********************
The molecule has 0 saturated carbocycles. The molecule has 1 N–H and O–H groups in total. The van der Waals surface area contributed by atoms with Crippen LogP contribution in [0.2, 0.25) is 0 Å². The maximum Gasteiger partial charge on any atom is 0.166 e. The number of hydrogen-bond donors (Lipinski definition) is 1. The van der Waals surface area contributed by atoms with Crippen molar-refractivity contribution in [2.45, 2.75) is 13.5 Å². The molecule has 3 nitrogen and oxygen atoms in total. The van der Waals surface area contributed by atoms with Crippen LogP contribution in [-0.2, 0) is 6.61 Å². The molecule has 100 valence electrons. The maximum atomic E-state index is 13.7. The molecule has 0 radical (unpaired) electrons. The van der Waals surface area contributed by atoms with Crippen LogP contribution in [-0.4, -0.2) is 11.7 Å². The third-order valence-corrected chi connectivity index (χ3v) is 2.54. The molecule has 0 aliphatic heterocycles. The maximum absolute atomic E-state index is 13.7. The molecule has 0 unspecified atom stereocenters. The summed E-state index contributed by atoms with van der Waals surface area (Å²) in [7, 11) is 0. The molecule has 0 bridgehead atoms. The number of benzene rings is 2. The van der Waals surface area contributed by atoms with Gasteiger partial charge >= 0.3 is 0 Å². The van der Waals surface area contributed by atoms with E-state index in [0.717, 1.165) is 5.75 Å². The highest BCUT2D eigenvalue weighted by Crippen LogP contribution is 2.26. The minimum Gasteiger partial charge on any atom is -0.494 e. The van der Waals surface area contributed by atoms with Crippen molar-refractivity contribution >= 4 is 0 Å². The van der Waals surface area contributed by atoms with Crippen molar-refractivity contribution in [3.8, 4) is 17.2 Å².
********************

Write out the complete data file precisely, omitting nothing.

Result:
The molecule has 0 saturated carbocycles. The molecule has 1 N–H and O–H groups in total. The van der Waals surface area contributed by atoms with Crippen LogP contribution in [0.2, 0.25) is 0 Å². The maximum Gasteiger partial charge on any atom is 0.166 e. The number of hydrogen-bond donors (Lipinski definition) is 1. The van der Waals surface area contributed by atoms with Crippen molar-refractivity contribution in [2.45, 2.75) is 13.5 Å². The molecule has 3 nitrogen and oxygen atoms in total. The van der Waals surface area contributed by atoms with Crippen LogP contribution in [-0.2, 0) is 6.61 Å². The molecule has 100 valence electrons. The maximum atomic E-state index is 13.7. The molecule has 0 radical (unpaired) electrons. The van der Waals surface area contributed by atoms with Crippen LogP contribution in [-0.4, -0.2) is 11.7 Å². The third-order valence-corrected chi connectivity index (χ3v) is 2.54. The molecule has 0 aliphatic heterocycles. The maximum absolute atomic E-state index is 13.7. The molecule has 0 unspecified atom stereocenters. The summed E-state index contributed by atoms with van der Waals surface area (Å²) in [7, 11) is 0. The molecule has 0 bridgehead atoms. The number of benzene rings is 2. The van der Waals surface area contributed by atoms with Gasteiger partial charge >= 0.3 is 0 Å². The van der Waals surface area contributed by atoms with E-state index in [0.717, 1.165) is 5.75 Å². The highest BCUT2D eigenvalue weighted by Crippen LogP contribution is 2.26. The minimum Gasteiger partial charge on any atom is -0.494 e. The van der Waals surface area contributed by atoms with Crippen molar-refractivity contribution >= 4 is 0 Å². The van der Waals surface area contributed by atoms with Crippen molar-refractivity contribution in [3.8, 4) is 17.2 Å².